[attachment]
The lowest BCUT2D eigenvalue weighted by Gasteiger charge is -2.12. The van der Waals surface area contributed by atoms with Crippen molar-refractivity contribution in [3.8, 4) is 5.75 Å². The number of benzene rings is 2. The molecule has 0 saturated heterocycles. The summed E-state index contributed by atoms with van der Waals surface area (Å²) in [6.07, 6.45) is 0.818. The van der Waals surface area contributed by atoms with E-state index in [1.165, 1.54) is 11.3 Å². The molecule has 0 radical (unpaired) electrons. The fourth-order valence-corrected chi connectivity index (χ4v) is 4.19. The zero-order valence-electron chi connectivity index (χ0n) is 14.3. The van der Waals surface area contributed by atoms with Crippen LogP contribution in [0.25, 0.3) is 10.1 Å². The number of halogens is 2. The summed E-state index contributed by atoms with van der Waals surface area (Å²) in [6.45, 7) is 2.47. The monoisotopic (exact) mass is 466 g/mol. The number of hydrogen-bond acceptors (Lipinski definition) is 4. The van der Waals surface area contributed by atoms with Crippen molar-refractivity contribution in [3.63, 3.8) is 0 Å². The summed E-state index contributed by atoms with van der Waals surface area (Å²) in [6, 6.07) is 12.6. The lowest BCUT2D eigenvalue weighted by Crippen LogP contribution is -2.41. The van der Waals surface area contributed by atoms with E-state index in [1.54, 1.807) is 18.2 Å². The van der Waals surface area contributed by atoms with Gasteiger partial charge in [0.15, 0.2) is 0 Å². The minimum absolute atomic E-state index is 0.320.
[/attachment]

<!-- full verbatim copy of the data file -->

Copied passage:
The lowest BCUT2D eigenvalue weighted by Gasteiger charge is -2.12. The van der Waals surface area contributed by atoms with Crippen molar-refractivity contribution in [3.8, 4) is 5.75 Å². The number of benzene rings is 2. The molecule has 0 saturated heterocycles. The summed E-state index contributed by atoms with van der Waals surface area (Å²) in [6.07, 6.45) is 0.818. The van der Waals surface area contributed by atoms with E-state index in [1.165, 1.54) is 11.3 Å². The molecule has 0 radical (unpaired) electrons. The fourth-order valence-corrected chi connectivity index (χ4v) is 4.19. The zero-order valence-electron chi connectivity index (χ0n) is 14.3. The van der Waals surface area contributed by atoms with Crippen LogP contribution in [0.25, 0.3) is 10.1 Å². The number of halogens is 2. The summed E-state index contributed by atoms with van der Waals surface area (Å²) in [6.45, 7) is 2.47. The monoisotopic (exact) mass is 466 g/mol. The number of hydrogen-bond acceptors (Lipinski definition) is 4. The van der Waals surface area contributed by atoms with Crippen molar-refractivity contribution in [3.63, 3.8) is 0 Å². The summed E-state index contributed by atoms with van der Waals surface area (Å²) in [6, 6.07) is 12.6. The lowest BCUT2D eigenvalue weighted by Crippen LogP contribution is -2.41. The van der Waals surface area contributed by atoms with E-state index in [1.54, 1.807) is 18.2 Å². The van der Waals surface area contributed by atoms with Gasteiger partial charge in [0.15, 0.2) is 0 Å². The minimum absolute atomic E-state index is 0.320.